For example, if materials are sourced and products manufactured in one country, but the packaging in which it will be shipped in is imported from the other side of the world, ultimately the item is not as sustainable as it may claim to be. Again, this calls for more open and honest information from brands if the issue is to be tackled effectively.

Reduce, reuse and recycle

Transparency at the end of a product or packaging item’s life is just as important as it is in its production. One of the most important and perhaps the easiest to get right for this stage of the product lifecycle is creating recyclable packaging. Paper bags and cardboard boxes should always be the preferred medium, and innovations have even allowed them to become weather-proof and long lasting, which have typically been their pitfalls.

But transparency is required to make customers aware of how widely recyclable a package is. For example, many luxury brands use cardboard boxes that often have magnetic closure systems for secure fastening and increased sturdiness. But what often goes unknown, is that although the box itself can be recycled, the magnet cannot.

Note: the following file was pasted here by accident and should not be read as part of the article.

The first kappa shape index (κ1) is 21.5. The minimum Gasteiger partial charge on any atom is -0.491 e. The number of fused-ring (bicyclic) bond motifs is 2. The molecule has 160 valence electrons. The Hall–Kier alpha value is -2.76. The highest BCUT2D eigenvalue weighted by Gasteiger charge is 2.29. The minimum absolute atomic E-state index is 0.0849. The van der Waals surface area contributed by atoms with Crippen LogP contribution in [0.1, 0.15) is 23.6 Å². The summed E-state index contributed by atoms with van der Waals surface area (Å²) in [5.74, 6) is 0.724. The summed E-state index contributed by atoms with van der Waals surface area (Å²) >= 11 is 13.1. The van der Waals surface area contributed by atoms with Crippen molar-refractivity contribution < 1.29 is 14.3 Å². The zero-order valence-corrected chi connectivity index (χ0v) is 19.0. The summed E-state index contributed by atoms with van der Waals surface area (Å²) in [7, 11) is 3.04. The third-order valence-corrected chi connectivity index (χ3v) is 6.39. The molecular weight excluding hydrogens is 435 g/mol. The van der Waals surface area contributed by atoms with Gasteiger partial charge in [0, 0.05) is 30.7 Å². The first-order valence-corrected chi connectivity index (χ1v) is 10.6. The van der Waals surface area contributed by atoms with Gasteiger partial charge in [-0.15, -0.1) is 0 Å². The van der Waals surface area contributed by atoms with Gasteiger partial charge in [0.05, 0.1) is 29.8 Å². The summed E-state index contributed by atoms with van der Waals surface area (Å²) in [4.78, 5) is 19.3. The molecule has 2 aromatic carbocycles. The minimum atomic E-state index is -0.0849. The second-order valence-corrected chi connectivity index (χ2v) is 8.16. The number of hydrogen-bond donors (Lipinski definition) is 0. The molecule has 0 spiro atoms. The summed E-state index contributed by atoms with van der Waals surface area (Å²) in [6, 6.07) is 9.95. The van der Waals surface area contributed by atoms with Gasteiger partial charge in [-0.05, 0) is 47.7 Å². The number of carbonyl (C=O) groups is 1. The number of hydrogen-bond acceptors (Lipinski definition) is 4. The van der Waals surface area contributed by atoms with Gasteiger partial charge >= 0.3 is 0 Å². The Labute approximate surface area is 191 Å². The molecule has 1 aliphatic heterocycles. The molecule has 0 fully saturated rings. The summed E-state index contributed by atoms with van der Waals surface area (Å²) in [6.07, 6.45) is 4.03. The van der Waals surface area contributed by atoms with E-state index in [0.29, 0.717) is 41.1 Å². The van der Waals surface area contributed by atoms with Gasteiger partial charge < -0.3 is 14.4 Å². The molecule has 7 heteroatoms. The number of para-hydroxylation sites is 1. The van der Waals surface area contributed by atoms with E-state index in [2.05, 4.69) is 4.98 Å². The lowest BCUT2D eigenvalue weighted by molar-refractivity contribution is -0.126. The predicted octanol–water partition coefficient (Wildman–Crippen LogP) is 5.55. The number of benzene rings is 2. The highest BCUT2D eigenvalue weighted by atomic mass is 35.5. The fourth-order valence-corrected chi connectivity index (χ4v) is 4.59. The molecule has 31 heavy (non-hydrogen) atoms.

Reducing the amount of packaging can also have a positive environmental impact, as less material will be produced and thrown away. But what’s better than reducing what ends up in landfill, is eradicating the need for it to be put there in the first place. And luxury fashion is the perfect industry for this.

Designer packaging is no longer seen as simply a protective shell for an expensive purchase. Instead, the mere presence of a designer name printed across a modest black box is enough to warrant it as a decorative item that can be proudly displayed in the homes of consumers. This attitude has only been reinforced by the prominence of image sharing social media platforms, such as Instagram, as packaging has become just as shareable as the products themselves.

In this sense, consumers have found a second life for packaging themselves but there are certain things brands can do to take this further. For instance, investment into the quality of boxes or bags will make them more durable and feel more luxurious, allowing them to be displayed for longer. Or, brands can offer creative ideas on how a package can be reused as a charity hamper or a planter for example, which will encourage upcycling.

Similarly, as the second-hand market grows in popularity and an increasing number of consumers buy luxury goods with plans to resell them in the future, brands need to educate customers on how items with original packaging typically sell for more. This transparency will encourage more people to hold on to boxes and bags rather than throw them away once they receive their purchase.

Ultimately, whilst it is evident that luxury fashion understands the urgency to increase efforts to become more sustainable, the industry is falling short where packaging is concerned. No matter what claims they make about being ethical, it is only when a brand’s packaging processes become more transparent that these can be upheld and accepted.

This article was first published in the September 2020 edition of the print magazine.